- Dissemination of Information
- Design of Supporting Materials
- Recording & Post-Recording
Accessibility is an integral part of course design and it should be considered in the planning stages of course development. Accessibility is also an essential part of the video creation process and it encompasses the ability of making materials more inclusive to all learners. To make materials and courses more accessible and inclusive, consider and acknowledge that our learners come from diverse backgrounds and have different needs.
Accessibility is also an integral part of Universal Design for Learning (UDL), which is a framework that ensures all learners have an equal opportunity to access and participate in learning (for more information about UDL, visit their website: The UDL Guidelines). These guidelines provide concrete methods that instructors can employ in their courses to increase accessibility for their students. Related to video, one concrete way of increasing accessibility is by adding captions or transcripts to videos. A common myth is that only students who identify as having hearing impairments benefit from captions. However, including as-accurate-as-possible captions or transcripts can help many learners, such as whose whose first language is not English or those who need extra stimuli, maintain focus.
The goal of this page is to focus on accessibility in the video creation process whilst providing tips to help you consider accessibility, disability, and UDL during the recording of lecture content.
There are three main topics that ought to be considered when planning the recording of lectures: (1) dissemination of information, (2) design of supporting materials and (3) recording and post-recording.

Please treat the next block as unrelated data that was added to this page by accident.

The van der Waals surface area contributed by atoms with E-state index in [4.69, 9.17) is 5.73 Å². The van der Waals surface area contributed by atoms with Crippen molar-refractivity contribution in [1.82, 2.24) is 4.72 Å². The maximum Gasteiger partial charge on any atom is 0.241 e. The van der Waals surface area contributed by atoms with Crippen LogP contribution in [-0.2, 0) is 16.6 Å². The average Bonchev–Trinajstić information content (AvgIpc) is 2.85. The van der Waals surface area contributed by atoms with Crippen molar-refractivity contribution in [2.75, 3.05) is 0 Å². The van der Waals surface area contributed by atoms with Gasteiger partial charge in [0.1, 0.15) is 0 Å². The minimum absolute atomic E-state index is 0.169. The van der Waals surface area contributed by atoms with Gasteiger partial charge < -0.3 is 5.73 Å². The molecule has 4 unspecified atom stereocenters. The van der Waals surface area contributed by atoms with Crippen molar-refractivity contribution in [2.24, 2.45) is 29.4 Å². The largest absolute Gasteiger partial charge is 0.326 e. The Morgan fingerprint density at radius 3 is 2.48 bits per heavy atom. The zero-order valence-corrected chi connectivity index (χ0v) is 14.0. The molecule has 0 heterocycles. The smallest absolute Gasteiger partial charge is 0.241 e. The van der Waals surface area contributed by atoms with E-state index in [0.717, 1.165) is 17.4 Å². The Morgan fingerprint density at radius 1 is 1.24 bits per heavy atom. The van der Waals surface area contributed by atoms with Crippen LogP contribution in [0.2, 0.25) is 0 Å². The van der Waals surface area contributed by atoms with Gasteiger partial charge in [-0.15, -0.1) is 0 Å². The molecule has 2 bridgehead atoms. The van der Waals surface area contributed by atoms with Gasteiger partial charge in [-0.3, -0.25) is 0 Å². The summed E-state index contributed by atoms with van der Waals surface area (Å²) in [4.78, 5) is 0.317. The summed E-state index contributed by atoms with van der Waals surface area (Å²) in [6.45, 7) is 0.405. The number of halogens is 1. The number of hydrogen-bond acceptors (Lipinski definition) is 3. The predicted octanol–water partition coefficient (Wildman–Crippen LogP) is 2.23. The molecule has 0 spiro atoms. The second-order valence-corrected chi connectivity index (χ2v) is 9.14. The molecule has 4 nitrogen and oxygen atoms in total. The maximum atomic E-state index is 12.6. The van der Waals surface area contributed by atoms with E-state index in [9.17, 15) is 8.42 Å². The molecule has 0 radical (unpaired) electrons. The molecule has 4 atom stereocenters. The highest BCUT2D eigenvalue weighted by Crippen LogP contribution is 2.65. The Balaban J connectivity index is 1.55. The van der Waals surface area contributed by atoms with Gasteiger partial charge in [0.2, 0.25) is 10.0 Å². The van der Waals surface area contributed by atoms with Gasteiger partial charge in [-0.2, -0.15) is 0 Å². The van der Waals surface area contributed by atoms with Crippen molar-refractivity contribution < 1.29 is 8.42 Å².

As we navigate through these three topics, one thing we should always keep in mind is ensuring that all our learners can engage with and understand the material equally. Are we creating equal opportunities for success in our course design and video creation? If ever the answer is “no”, we should re-consider our strategies and develop more inclusive and accessible solutions. For support, please reach out via the TLS Support Portal.
Consider how much information is enough to be presented to learners. Many studies have demonstrated that student engagement is increased when educational videos do not exceed nine minutes (Guo, Kim, & Rubin, 2014). The researchers tend to agree that cognitive load theory can explain why students’ attention typically drops after six minutes. Therefore, a good strategy is to chunk your content into smaller segments (Guo et al., 2014; Mayer & Moreno, 2003).
Ensure the language is clear, simple (i.e., easy to understand), and concise. This is true for both written and spoken language. Moreover, if you have terminology that might be challenging for learners during the lectures, consider presenting and defining them before the lecture segment.
Speak audibly, clearly, and naturally. Try to include teaching pauses as you would do in a face-to-face class. This provides opportunities for students to mentally catch up. Imagine your students are on the other side of the camera and talk to them, as you would do in a synchronous class. Remember that making some mistakes as you speak is not a problem! In fact, it is natural to do so and it humanizes the lecture videos.
These are all steps that you can take to reduce cognitive load by reducing the noise and increasing the signal. More steps are involved in the design of the supporting materials (e.g., slides).
When designing lecture slides with accessibility in mind, there are so many things to consider. Let’s start with slide sizing. For optimal recording and usage of space, it is recommended to use widescreen ratio (16:9). To learn how to do this, visit Change the size of your slides.
Opt for a clean and simple design for your slides with good colour contrast. This can be accomplished by using only relevant images and avoiding the inclusion of unnecessary information. The idea is that students focus on the message you must convey. Again, we want to minimize the noise and increase the signal.